VOL. 127 | NO. 68 | Friday, April 6, 2012
Warner’s Managerial Climb Comes Full Circle in Memphis
By Don Wade
The new Memphis Redbirds manager needs one of those veteran leaders, a guy who will willingly play multiple positions, a tough-nosed player between the lines, and a laid-back leader outside the lines who can discreetly take a young player aside.
More than a decade ago, back when the Redbirds still played at old Tim McCarver Stadium, then-manager Gaylen Pitts had a guy like that.
The Memphis Redbirds, pictured here during a 2011 game at AutoZone Park, return to the diamond this season with a new manager, Ron “Pop” Warner. The 43-year-old skipper played for the Redbirds when the team was still at Tim McCarver Stadium.
(Photo: Lance Murphey)
“He was one of my favorites,” said Pitts, who now works in player development for the parent St. Louis Cardinals and travels throughout the system filing reports on players. “You could tell he was cut out for managing. He’s come full circle.”
He’s come full circle because that player and the Redbirds’ new manager are one in the same: Ron “Pop” Warner. Only problem is, he won’t necessarily have a player who is, as Pitts said of him, “like a coach on the field.”
When the Redbirds staged an open workout for fans one recent afternoon at AutoZone Park before starting the season in Oklahoma City on Thursday, April 5, Warner sat in the dugout and recalled his playing career. It was, with the benefit of hindsight, really about preparing him for his managing career.
Warner, now 43, was a 17th round draft pick. Second year in pro ball, he “got stuck behind a first-rounder shortstop” and they told him he better learn to play other positions.
By the time Warner got to Memphis, he was nearing the end. And though his 1999 season was a good one – he hit .290 – he doesn’t remember the numbers he put in daily box scores.
“I remember myself almost being more of a teacher than a player,” he said. “We had a lot of younger guys. It was something I liked doing. I was hoping they’d give me an opportunity (to coach someday). I saw the writing on the wall. Seeing the caliber of the players I was playing against, my teammates, I knew.”
So, in 2000, when it was questionable whether there was a place for Warner to play in the organization, Pitts recommended the Cardinals take him on as a batting practice pitcher and bullpen catcher. Warner rightly saw this as a first step toward coaching and accepted the position.
“He didn’t even have a sports coat,” Pitts recalled. “He had to go get one to get on the plane. But they loved him up there – threw BP, caught in the bullpen, kept his mouth shut.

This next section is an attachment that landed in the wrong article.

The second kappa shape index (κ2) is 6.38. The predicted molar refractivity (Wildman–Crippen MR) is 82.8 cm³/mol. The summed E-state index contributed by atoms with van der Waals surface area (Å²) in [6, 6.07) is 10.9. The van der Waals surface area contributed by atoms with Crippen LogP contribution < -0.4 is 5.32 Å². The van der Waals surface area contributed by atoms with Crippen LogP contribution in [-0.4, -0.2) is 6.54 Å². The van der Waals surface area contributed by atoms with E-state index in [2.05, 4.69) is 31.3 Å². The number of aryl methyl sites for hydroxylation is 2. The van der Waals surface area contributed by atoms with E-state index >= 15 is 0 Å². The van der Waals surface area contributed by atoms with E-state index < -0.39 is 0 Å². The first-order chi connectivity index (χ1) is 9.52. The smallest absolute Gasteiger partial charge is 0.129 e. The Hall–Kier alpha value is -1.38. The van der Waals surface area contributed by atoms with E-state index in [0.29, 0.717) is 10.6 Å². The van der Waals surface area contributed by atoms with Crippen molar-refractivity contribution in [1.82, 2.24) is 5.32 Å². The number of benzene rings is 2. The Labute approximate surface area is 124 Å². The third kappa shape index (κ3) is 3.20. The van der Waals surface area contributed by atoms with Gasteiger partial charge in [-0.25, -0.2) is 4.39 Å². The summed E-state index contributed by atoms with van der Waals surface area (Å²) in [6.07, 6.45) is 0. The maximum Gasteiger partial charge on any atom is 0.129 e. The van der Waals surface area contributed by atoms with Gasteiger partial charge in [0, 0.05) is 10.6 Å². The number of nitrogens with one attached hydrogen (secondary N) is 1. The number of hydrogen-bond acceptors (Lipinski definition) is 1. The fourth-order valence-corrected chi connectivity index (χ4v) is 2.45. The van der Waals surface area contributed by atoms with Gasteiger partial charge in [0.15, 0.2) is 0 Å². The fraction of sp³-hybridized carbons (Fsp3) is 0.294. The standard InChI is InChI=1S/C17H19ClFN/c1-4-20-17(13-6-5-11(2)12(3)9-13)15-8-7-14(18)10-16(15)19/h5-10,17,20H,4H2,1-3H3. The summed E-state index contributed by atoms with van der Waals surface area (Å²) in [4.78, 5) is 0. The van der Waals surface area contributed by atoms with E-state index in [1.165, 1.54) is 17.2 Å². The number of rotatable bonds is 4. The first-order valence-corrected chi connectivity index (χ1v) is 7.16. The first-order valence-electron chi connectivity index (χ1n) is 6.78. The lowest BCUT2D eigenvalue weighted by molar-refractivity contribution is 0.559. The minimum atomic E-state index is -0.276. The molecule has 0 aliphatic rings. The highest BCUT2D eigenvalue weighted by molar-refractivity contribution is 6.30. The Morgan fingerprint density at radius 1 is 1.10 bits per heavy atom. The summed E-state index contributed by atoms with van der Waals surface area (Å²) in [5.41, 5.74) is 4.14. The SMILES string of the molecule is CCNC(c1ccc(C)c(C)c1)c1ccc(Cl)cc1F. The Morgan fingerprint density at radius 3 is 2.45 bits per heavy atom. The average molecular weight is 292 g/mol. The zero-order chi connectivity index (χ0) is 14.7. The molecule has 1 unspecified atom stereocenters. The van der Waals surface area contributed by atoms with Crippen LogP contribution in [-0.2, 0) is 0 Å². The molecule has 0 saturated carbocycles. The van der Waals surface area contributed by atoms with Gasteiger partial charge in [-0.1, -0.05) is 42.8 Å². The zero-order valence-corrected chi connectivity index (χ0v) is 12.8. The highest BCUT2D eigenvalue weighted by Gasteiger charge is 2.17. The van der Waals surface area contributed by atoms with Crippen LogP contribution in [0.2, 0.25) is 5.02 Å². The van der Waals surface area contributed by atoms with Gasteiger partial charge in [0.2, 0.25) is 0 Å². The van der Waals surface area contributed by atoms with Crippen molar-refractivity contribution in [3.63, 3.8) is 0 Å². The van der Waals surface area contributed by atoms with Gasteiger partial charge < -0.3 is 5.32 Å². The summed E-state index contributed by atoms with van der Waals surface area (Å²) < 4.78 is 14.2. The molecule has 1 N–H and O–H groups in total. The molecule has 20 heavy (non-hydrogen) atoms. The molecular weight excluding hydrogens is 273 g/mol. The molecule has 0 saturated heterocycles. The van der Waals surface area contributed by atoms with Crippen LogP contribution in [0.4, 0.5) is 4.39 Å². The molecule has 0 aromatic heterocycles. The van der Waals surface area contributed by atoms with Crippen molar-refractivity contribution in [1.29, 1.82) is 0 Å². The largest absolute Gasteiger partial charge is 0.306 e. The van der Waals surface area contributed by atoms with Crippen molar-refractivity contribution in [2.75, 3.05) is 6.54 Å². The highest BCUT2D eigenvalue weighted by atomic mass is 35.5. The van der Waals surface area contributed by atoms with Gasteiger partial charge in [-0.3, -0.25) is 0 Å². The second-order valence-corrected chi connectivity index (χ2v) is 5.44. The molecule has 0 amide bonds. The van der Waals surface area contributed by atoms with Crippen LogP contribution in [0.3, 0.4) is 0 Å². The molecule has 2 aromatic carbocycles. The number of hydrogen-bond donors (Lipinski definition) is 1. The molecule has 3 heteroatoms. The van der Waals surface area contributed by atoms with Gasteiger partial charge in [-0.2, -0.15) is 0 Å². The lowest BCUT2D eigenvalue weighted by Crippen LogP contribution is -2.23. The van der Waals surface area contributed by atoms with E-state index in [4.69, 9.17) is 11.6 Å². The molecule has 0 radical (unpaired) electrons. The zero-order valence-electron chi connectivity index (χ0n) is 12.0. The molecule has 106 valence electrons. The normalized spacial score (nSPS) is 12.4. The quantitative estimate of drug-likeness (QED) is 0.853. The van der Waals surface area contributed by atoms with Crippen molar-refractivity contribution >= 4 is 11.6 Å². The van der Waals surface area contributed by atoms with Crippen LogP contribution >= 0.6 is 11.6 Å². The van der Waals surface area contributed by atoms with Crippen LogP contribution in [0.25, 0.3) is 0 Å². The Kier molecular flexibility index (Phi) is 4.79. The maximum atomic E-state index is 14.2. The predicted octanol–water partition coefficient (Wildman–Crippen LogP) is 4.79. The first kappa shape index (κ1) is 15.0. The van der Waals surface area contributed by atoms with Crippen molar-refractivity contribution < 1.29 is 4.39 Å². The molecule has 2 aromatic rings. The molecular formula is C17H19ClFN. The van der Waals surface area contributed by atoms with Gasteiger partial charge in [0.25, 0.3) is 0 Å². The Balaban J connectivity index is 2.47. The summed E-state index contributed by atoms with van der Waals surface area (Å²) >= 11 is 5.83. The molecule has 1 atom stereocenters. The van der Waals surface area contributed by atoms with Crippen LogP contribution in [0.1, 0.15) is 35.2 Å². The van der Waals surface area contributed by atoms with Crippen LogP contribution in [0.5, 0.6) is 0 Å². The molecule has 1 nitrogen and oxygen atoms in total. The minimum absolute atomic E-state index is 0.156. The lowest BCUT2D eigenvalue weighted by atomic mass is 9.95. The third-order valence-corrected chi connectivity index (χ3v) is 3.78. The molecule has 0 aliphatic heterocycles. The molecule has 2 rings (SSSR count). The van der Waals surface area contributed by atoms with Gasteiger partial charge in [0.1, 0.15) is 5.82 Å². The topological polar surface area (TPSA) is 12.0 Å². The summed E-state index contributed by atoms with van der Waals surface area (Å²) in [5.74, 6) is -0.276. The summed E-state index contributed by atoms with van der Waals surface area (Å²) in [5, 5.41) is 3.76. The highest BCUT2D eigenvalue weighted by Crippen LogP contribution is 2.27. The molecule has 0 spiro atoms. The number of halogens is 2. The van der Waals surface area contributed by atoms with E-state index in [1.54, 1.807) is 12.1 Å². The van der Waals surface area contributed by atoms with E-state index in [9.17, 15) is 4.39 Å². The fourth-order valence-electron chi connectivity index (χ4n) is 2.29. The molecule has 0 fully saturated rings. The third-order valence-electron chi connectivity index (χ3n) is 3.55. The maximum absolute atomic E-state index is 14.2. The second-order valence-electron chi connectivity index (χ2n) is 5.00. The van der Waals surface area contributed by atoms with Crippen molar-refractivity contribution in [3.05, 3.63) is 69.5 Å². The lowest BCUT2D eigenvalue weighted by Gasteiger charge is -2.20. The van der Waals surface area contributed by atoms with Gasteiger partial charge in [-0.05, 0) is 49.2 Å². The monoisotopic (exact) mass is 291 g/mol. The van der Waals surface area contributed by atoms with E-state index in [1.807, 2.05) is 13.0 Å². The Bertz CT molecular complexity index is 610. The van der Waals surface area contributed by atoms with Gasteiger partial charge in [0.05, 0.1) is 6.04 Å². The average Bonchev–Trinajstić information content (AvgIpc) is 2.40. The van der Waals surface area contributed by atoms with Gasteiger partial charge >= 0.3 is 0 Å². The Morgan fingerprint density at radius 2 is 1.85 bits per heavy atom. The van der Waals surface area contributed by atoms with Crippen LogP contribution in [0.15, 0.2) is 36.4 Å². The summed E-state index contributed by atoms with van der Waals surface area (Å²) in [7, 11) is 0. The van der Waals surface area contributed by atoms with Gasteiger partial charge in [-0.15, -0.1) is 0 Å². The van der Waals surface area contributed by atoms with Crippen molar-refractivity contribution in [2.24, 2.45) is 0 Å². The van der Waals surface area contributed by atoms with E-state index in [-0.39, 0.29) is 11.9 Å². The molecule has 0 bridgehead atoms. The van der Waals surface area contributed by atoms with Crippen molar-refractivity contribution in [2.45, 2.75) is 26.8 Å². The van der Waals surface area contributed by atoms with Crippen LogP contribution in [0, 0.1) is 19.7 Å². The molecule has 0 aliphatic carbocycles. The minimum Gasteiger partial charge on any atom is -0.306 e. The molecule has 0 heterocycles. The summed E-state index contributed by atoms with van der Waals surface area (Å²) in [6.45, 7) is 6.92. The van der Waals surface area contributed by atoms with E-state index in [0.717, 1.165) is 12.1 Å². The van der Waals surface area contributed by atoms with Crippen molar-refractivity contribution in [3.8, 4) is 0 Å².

“He’s going to coach in the big leagues someday, no doubt about it,” Pitts continued. “And if you coach up there for several years that will get you on everybody’s radar and you might have a shot (to manage up there).”
Warner coached or managed at several spots in the organization before his five-year run as manager of the Double-A Springfield (Mo.) club. In both 2008 and 2010, he led the team to a franchise-record 76 wins.
“I truly believe I’m a Cardinal,” he said. “I was raised in this organization and it’s all I know. I want to try and create a good atmosphere for the players. This level’s a different animal because the major leagues is the next step up. But it’s a fun level, if you let it be.”
Warner gets high marks from outfielder Adron Chambers, who is opening the season at Memphis and had time up with the world champion Cardinals last year.
“Pop, I played for him back in Double A,” Chambers said. “Great guy. A player’s coach. But he knows the game.”
What he has to learn, say those familiar with Triple A, are the games within the game.
“You’re gonna get some guys disappointed to be there,” said Allie Prescott, who was Redbirds general manager when Warner played for the team and for several years afterward. “They’ll think they should be someplace else. But if you be yourself and play the guys that deserve to play, you’ll be fine.”
Pitts says Warner made his job easier at Triple A because “you never had any trouble with him in the clubhouse and if somebody else got out of line, he was the kind of guy that could get them back in line so you wouldn’t have to deal with it.”
Prescott doesn’t recall that much about Warner as a player, per se, but as the future manager he so clearly was.
“You don’t remember him leading the league in something,” Prescott said, “but for integrity. It’s the man I really remember the most.”
For his part, Warner is excited to be in Memphis but is hoping it’s a beginning this time around.
“I was kidding with my wife, telling her we’re back to where I died as a player,” he said. “Hopefully, it doesn’t happen as a manager.”